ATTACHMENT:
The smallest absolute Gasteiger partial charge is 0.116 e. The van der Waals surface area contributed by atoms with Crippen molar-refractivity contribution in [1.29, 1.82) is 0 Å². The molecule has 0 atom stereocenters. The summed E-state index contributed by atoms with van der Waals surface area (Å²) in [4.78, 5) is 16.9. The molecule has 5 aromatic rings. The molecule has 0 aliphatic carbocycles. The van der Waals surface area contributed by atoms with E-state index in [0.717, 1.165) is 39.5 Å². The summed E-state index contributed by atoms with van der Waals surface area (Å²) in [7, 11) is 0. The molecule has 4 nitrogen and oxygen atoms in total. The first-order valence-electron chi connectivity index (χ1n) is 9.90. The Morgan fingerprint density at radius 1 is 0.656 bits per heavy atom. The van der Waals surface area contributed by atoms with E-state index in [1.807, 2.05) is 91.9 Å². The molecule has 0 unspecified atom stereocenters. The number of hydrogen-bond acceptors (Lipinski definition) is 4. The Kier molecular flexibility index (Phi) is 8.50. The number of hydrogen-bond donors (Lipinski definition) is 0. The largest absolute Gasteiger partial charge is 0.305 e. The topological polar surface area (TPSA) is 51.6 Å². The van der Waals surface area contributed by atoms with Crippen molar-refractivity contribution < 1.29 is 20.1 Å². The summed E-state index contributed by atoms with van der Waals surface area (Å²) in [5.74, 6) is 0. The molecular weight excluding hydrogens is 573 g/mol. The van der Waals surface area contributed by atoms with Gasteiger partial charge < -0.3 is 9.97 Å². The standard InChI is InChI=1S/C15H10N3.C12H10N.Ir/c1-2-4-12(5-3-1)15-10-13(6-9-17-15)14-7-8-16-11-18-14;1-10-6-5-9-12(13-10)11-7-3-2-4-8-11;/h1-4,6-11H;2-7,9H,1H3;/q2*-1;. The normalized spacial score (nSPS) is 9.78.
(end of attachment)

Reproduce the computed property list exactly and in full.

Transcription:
The smallest absolute Gasteiger partial charge is 0.116 e. The van der Waals surface area contributed by atoms with Crippen molar-refractivity contribution in [1.29, 1.82) is 0 Å². The molecule has 0 atom stereocenters. The summed E-state index contributed by atoms with van der Waals surface area (Å²) in [4.78, 5) is 16.9. The molecule has 5 aromatic rings. The molecule has 0 aliphatic carbocycles. The van der Waals surface area contributed by atoms with E-state index in [0.717, 1.165) is 39.5 Å². The summed E-state index contributed by atoms with van der Waals surface area (Å²) in [7, 11) is 0. The molecule has 4 nitrogen and oxygen atoms in total. The first-order valence-electron chi connectivity index (χ1n) is 9.90. The Morgan fingerprint density at radius 1 is 0.656 bits per heavy atom. The van der Waals surface area contributed by atoms with E-state index in [1.807, 2.05) is 91.9 Å². The molecule has 0 unspecified atom stereocenters. The number of hydrogen-bond acceptors (Lipinski definition) is 4. The Kier molecular flexibility index (Phi) is 8.50. The number of hydrogen-bond donors (Lipinski definition) is 0. The largest absolute Gasteiger partial charge is 0.305 e. The topological polar surface area (TPSA) is 51.6 Å². The van der Waals surface area contributed by atoms with Crippen molar-refractivity contribution < 1.29 is 20.1 Å². The summed E-state index contributed by atoms with van der Waals surface area (Å²) in [5.74, 6) is 0. The molecular weight excluding hydrogens is 573 g/mol. The van der Waals surface area contributed by atoms with Gasteiger partial charge < -0.3 is 9.97 Å². The standard InChI is InChI=1S/C15H10N3.C12H10N.Ir/c1-2-4-12(5-3-1)15-10-13(6-9-17-15)14-7-8-16-11-18-14;1-10-6-5-9-12(13-10)11-7-3-2-4-8-11;/h1-4,6-11H;2-7,9H,1H3;/q2*-1;. The normalized spacial score (nSPS) is 9.78.